Let’s start with the simplest of the three: technological history. When modern-day payment systems were first developed, the United States was at the forefront of innovation and adoption. Debit and credit cards picked up significant momentum in the second half of the twentieth century. While shopping and paying online are now a global standard, it took time to filter into society. At the center were the thousands of e-commerce websites and companies that developed in the United States, particularly in Silicon Valley, in the late 90s and early 2000s. In the United States, all cards operate on the same point-of-sale systems to streamline the process for merchants. These outdated systems have left debit and credit cards as the historic standard, which is difficult to break out of. Point-of-sale systems have made China a fascinating case study. Historically, China has been slow to embrace new technologies, particularly in the consumer sector. Until about 10 years ago, the majority of transactions were made with cash; credit and debit cards were relatively rare in China’s payment ecosystem. When payment alternatives started to develop, it was roughly around the same time smartphones began to flood the market.

Do Self-Service and Low-Code Curb Shadow IT?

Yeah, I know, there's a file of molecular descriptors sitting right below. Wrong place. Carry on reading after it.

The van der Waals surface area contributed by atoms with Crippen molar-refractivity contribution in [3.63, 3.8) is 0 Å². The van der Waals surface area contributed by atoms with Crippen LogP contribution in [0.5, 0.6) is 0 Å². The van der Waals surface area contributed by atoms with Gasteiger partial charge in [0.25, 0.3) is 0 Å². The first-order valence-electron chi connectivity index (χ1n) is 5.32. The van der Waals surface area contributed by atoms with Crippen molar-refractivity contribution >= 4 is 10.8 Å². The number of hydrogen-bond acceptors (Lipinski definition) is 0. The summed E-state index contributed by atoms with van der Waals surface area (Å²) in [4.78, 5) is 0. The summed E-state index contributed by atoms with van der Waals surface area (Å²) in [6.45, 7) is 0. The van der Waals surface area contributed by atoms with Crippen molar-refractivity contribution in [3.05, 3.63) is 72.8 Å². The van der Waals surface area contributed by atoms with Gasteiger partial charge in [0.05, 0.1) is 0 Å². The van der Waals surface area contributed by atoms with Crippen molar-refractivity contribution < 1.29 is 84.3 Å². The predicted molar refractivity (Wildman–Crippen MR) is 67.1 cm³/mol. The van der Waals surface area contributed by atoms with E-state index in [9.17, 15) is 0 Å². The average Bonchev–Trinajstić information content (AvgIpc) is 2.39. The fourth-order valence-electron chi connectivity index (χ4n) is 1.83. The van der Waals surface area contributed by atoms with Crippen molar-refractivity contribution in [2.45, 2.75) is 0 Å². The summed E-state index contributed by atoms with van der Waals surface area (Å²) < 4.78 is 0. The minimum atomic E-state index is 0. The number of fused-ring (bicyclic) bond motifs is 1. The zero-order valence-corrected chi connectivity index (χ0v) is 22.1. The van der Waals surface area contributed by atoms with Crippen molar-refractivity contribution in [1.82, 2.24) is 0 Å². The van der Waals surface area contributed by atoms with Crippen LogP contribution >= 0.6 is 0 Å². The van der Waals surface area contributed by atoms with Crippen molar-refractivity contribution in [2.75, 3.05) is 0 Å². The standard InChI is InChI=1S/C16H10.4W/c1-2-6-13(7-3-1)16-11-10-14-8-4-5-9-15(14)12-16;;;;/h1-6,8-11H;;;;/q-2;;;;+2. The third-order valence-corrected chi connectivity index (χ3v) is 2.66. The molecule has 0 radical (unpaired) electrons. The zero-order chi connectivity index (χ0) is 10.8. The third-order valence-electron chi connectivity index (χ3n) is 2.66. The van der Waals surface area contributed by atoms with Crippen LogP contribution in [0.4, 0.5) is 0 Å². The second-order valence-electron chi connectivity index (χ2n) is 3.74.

Image: Pixabay/Bykst
It’s important to point out there's an entire spectrum of low-code/no-code tools aimed at different audiences. Some are targeted at professional developers while others are targeted to web developers or citizen developers. The latter group tends to use “no-code” tools because the mechanics of writing code have been abstracted into visual drag-and-drop tools. Fintech company NES Financial standardized on Outsystems, which is an enterprise-class low-code platform because NES Financial voluntarily complies with Systems and Organizational Controls reporting (SOC 1), the Bank Secrecy Act (BSA), United States Citizenship and Immigration Service (USCIS) and Securities Exchange Commission (SEC) regulations. "Building systems and controlling data is an art in itself. You have to be aware of new regulations, requirements, and constraints, which is a full-time job," said Izak Joubert, CTO at NES Financial. "I think the ability for a marketing organization to implement something as a shadow IT organization is great conceptually, but it has massive risks for an organization if you look at it from a bigger perspective."

Tracking The Trajectory Of Cloud Computing

Despite the lack of coherent regulations, clients can use the cloud with confidence provided they know where their data is kept, which data protection laws apply, and whether the provider meets internal security policy. The cloud is multi tenancy by design – in other words, it brings lots of clients and third parties into the same network. Knowing which other organisations exist within the network, and how much data they will be able to access, is also a good move for service users. Cloud computing is changing: it’s smarter, faster, more powerful, and more popular than ever before. As technologies and industries converge, cloud applications will increase. However, the maturity of cloud computing has not been matched by regulations. Users are often uncertain about cloud compliance, and therefore less willing to rely on cloud based systems. Legal bodies and corporations need to come up with a prescriptive regulatory framework to enable the cloud to rise to its full potential.

Mitigating social engineering attacks with MFA